BY Orit Gat in Features | 18 DEC 13

Highlights 2013 - Orit Gat

Orit Gat is contributing editor for Rhizome. She writes about art for other places, too.

BY Orit Gat in Features | 18 DEC 13

For me, 2013 is coming to a close with the announcement by New York Magazine that it will be scaling back print operations and the many pieces published in response to it, ranging from sentimental nostalgia for some heyday of print to a commitment to technology that almost reads as a Marinetti-like ‘print magazines, cemeteries!’ More than anything, I thought this letter from the publisher of Harper’s was brave, generous, and incredibly illuminating in its consideration of the relationship between the magazine, its readers, and advertisers: ‘Until recently, the rush to appear modern, the peer pressure to accept the inevitability of print’s demise, and the supposed virtues of writing for free have dominated what passes for a discussion.’

But it’s been a great year in publishing. Lately, I admired 4,492,040, New Document’s reprint of the catalogues of Lucy Lippard’s ‘numbers shows’, which is a great object, a way of ensuring the documentation and dissemination of a crucial piece of curatorial history, and an expansion of the discussion of Lippard’s work that started with last year’s Brooklyn Museum show ‘Materializing Six Years’. Also, Curiosity and Method, the encyclopedia of Cabinet, which was issued in celebration of the magazine’s 10th anniversary provided me with countless excuses to get sidetracked and inspired. I waited for the November–December issue of Art Papers focusing on art magazines for many months, and was not disappointed; I think it’ll become a great resource for many future discussions about the current state of art publishing. In 2013 I also considered moving to London numerous times, based partly on my enthusiasm for projects such as The White Review, publisher Occasional Papers, and the publishing platform AND, who organized ‘Working in the edges: self publishing with print-on-demand’, a course at The Showroom this year, which promotes the kind of initiatives I’d be curious to see more of in the art context.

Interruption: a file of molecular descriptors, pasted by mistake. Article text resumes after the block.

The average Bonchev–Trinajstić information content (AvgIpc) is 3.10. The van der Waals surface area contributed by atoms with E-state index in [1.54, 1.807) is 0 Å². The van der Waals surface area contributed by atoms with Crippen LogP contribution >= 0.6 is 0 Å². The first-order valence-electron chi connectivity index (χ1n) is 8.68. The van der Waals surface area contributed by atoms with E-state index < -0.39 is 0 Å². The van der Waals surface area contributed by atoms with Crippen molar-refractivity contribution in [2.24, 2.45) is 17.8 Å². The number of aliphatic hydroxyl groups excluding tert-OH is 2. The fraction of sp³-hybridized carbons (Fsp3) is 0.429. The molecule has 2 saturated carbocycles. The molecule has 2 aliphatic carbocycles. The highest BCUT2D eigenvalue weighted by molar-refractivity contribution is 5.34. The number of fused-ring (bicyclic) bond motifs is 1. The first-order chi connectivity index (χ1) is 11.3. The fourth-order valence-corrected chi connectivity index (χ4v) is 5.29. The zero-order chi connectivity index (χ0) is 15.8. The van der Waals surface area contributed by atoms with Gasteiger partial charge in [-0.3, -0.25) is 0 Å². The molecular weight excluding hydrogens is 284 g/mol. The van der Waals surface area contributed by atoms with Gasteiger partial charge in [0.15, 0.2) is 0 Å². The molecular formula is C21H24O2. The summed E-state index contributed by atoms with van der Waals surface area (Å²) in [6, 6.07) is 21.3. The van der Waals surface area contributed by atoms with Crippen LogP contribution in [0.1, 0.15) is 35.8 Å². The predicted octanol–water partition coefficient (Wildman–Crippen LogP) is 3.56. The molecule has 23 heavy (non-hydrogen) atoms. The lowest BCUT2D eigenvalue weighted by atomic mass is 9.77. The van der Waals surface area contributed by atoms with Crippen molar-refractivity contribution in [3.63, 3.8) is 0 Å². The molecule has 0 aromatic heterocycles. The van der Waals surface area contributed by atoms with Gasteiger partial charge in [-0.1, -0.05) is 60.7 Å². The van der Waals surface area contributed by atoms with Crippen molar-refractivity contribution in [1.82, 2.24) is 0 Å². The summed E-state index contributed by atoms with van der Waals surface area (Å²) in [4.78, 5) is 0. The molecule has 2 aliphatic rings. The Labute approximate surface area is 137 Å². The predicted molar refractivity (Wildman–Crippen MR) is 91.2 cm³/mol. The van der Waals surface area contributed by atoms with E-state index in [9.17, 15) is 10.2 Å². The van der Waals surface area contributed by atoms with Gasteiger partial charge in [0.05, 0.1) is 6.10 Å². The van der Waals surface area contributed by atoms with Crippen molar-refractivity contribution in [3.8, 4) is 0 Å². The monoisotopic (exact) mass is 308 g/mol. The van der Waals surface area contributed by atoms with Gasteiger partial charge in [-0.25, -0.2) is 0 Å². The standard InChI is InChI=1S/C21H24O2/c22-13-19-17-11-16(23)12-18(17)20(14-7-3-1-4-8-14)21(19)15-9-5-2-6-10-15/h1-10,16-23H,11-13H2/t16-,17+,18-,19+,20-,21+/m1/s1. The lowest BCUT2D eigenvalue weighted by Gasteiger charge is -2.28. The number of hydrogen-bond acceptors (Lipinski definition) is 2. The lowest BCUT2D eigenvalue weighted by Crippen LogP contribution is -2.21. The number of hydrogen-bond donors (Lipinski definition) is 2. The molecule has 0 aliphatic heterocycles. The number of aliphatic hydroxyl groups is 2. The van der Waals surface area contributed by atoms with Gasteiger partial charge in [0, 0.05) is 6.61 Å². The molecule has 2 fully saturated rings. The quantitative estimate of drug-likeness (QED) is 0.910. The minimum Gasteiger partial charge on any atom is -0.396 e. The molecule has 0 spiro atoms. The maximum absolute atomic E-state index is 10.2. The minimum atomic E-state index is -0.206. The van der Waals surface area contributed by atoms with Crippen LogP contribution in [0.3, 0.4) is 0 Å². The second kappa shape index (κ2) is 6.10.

Only slightly less obsessed with publishing, ‘Ed Ruscha Books & Co.’ at Gagosian was by far my favorite exhibition this year. As much as I’m curious to see more artists’ e-books (shout out to the series of e-books Brian Droitcour curated/edited for Klaus Von Nichtssagend Gallery and to The People’s E-Book, which launched its beta version very recently), flipping through the numerous examples of works following Ruscha’s brilliant use of the book format made me feel hopeful.

Other exhibitions to note from a couple of transatlantic trips: the 55th Venice Biennale of course – with Tino Sehgal, Ed Atkins, Helen Marten, the beautiful presentation of Walter de Maria right at the end of the Arsenale, and so much more. The Prada Foundation’s interesting and weird and generative recreation of* ‘When Attitudes Become Forms’* in Venice. The traveling show ‘Curiosity’, organized by Brian Dillon, with its fantastic interposition of works by Nina Canell, Gerard Byrne, and Nina Katchadourian alongside a giant stuffed walrus. And, of course, Pierre Huyghe at Centre Pompidou. In New York, I can’t leave out Mark Dion’s engrossing show at Tanya Bonakdar; Anna Plesset’s project at Untitled has been echoing with me for months; Trevor Paglen’s ambitious ‘Last Pictures’ project, which was shown at Metro Pictures; Ben Schumacher’s intriguing exhibition at Bortolami, which I’m still not sure I totally understand; Chantal Ackerman at The Kitchen; Miroslaw Balka’s haunting installation at Gladstone; and Virginia Overton’s subtle presentation at Mitchell-Innes & Nash.

The best thing about 2013? It’s that it stretches into 2014. A number of the artists whose works I was interested in this year are presenting large-scale projects in New York in 2014 – Katrin Sigurdardottir is bringing Foundation (2013), her Venice Biennale piece to Sculpture Center; Turner Prize winner Laure Prouvost, whose Before Before and After After (2013) were some of the highlights of the Lyon Biennale is showing at the New Museum in February; and Ragnar Kjartansson is also scheduled to have a solo exhibition at the New Museum. I’m particularly curious about that one because I thought The Visitors (2013), shown earlier this year at Luhring Augustine, was one of the most poetic and beautiful artworks I’ve seen in a long time. I’m also looking forward to seeing – or at least hearing about – the exhibition ‘Art Post-Internet’ that Karen Archey is curating at the Ullens Center for Contemporary Art in Beijing, as well as Anne Collier’s show at the Hessel Museum in Bard College, and Manifesta 10 at the Hermitage, St Petersburg.

Orit Gat is a writer and art critic. She is a contributing editor of The White Review and Art Papers.